US Attorney General Eric Holder is mulling to launch an investigation into the alleged torture of 9/11 terror suspects and use of harsh interrogation methods against them by the CIA.
The probe, which would be a distraction from Obama's policy of "looking forward and not backwards" on the issue, is set to stir a partisan debate in the US administration.
Holder is leaning towards appointing a criminal prosecutor and his "decision could come within weeks, around the same time the Justice Department releases an ethics report about Bush lawyers who drafted memos supporting harsh interrogation practices," the 'Washington Post' reported quoting unnamed sources.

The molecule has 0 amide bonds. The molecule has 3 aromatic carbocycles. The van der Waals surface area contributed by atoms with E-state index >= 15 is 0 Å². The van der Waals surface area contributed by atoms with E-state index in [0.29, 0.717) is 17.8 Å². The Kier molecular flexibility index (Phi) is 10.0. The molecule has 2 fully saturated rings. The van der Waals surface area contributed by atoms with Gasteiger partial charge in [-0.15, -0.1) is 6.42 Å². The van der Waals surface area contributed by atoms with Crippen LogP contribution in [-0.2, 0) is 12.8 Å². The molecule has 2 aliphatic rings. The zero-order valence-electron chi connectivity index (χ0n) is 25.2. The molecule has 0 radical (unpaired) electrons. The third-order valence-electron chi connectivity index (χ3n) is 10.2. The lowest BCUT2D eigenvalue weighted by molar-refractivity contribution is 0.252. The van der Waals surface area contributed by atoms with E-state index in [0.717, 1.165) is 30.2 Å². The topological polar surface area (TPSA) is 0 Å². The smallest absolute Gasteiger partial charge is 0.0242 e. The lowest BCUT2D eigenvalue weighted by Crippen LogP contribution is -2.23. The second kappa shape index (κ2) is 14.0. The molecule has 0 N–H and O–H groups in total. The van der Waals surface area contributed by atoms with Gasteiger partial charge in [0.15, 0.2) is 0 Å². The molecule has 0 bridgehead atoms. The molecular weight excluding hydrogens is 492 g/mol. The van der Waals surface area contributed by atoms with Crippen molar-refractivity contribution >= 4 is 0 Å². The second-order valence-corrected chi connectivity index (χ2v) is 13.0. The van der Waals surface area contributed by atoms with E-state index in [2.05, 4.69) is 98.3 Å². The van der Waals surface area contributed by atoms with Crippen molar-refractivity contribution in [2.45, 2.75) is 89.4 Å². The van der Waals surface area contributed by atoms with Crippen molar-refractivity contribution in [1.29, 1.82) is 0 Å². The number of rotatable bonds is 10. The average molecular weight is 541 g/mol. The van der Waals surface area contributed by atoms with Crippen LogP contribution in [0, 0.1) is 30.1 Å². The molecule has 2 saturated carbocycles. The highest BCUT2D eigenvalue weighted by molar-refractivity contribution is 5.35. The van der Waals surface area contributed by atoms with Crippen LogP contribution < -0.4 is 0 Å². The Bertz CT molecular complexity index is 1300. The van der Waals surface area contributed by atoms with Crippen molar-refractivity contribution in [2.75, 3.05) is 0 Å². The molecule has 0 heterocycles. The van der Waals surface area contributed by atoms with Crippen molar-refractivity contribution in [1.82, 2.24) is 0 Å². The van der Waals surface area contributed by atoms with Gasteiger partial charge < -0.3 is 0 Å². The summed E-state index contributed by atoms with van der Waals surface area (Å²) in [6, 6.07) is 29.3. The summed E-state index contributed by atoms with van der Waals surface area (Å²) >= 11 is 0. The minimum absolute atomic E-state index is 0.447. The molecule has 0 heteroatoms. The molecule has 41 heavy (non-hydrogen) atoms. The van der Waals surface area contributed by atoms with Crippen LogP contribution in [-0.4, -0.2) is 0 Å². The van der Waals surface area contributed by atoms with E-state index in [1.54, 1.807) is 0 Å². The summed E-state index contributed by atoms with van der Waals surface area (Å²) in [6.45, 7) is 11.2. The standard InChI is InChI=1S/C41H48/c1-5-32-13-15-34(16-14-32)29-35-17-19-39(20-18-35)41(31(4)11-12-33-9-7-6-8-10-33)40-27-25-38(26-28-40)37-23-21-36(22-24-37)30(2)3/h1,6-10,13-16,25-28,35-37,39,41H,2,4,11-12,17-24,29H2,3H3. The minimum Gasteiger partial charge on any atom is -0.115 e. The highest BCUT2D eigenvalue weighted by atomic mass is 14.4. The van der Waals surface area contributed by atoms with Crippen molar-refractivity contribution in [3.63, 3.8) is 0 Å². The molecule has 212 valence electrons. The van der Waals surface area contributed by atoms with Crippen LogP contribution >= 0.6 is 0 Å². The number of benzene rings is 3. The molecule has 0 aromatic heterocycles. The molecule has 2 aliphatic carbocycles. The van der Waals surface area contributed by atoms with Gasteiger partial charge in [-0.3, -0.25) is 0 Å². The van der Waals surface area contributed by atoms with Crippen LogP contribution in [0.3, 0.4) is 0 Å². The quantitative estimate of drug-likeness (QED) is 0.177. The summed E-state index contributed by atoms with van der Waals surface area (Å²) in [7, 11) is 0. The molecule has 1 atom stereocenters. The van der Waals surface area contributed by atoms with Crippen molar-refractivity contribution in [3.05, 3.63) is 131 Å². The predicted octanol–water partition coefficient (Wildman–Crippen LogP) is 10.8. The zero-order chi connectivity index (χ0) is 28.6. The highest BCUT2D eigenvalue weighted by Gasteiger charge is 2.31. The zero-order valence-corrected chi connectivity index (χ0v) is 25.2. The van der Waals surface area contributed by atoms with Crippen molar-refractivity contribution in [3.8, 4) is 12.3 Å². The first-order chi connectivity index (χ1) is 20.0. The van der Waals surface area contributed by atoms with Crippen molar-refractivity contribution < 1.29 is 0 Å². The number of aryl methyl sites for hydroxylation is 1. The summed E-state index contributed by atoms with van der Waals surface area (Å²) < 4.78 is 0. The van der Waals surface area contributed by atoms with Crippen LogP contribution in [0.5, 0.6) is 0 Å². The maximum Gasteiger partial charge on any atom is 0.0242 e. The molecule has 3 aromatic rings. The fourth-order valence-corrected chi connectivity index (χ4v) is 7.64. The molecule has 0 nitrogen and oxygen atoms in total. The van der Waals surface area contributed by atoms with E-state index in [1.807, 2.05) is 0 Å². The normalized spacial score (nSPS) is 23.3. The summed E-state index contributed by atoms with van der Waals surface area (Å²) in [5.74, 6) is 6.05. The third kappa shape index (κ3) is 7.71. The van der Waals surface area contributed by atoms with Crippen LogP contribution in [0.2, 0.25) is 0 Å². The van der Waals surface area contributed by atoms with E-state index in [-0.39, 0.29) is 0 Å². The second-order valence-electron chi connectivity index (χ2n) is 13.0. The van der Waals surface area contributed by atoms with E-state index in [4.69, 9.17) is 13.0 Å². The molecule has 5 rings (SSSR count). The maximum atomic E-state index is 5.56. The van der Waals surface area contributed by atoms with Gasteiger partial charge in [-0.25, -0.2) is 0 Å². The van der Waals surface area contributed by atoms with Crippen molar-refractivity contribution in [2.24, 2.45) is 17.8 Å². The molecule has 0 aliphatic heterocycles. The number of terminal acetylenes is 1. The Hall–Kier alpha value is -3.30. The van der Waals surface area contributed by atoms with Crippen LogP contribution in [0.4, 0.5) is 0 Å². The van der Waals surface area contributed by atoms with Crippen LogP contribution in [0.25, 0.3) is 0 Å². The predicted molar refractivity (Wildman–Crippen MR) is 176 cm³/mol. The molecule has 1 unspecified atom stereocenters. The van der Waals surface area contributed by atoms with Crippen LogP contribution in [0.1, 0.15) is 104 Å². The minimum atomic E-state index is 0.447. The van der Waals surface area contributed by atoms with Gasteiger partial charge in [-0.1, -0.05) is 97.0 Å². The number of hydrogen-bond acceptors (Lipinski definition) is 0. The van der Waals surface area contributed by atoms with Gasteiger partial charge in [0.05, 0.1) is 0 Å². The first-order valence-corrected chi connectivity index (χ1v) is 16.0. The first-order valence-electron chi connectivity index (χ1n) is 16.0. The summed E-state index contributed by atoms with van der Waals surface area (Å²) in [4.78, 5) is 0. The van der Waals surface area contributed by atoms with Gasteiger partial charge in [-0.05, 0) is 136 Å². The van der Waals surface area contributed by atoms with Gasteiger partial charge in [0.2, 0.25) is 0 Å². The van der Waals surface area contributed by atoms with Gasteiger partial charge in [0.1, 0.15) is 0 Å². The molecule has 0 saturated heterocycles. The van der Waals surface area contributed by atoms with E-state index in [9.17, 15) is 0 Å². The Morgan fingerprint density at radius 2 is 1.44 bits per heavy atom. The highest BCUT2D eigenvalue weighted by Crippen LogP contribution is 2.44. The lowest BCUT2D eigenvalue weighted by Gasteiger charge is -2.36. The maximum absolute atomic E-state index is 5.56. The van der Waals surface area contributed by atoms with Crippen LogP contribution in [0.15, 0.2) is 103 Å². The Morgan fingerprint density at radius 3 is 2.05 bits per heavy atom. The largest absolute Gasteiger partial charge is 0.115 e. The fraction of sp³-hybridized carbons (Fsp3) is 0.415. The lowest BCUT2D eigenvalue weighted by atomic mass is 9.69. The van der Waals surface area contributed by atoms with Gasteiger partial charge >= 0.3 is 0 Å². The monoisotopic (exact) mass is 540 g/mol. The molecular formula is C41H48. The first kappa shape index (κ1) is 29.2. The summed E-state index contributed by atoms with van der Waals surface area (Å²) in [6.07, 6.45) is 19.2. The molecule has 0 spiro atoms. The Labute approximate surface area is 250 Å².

Earlier, the White House successfully resisted efforts by Congressional Democrats to set up a "truth and reconciliation" panel. But fresh disclosures continued to emerge about detainees' mistreatment, including a secret CIA watchdog report highlighting several episodes that could be likened to torture, the daily said.
The report, recently reviewed by Holder, describes how interrogators were allowed to subject detainees to simulated drowning, sleep deprivation, wall slamming and confinement in small, dark spaces.
However, Justice Department spokesman Matthew Miller said it would be unfair to prosecute officials who acted "in good faith based on legal guidance". "we have made no decisions on investigations or prosecutions, including whether to appoint a prosecutor to conduct further inquiry," Miller said.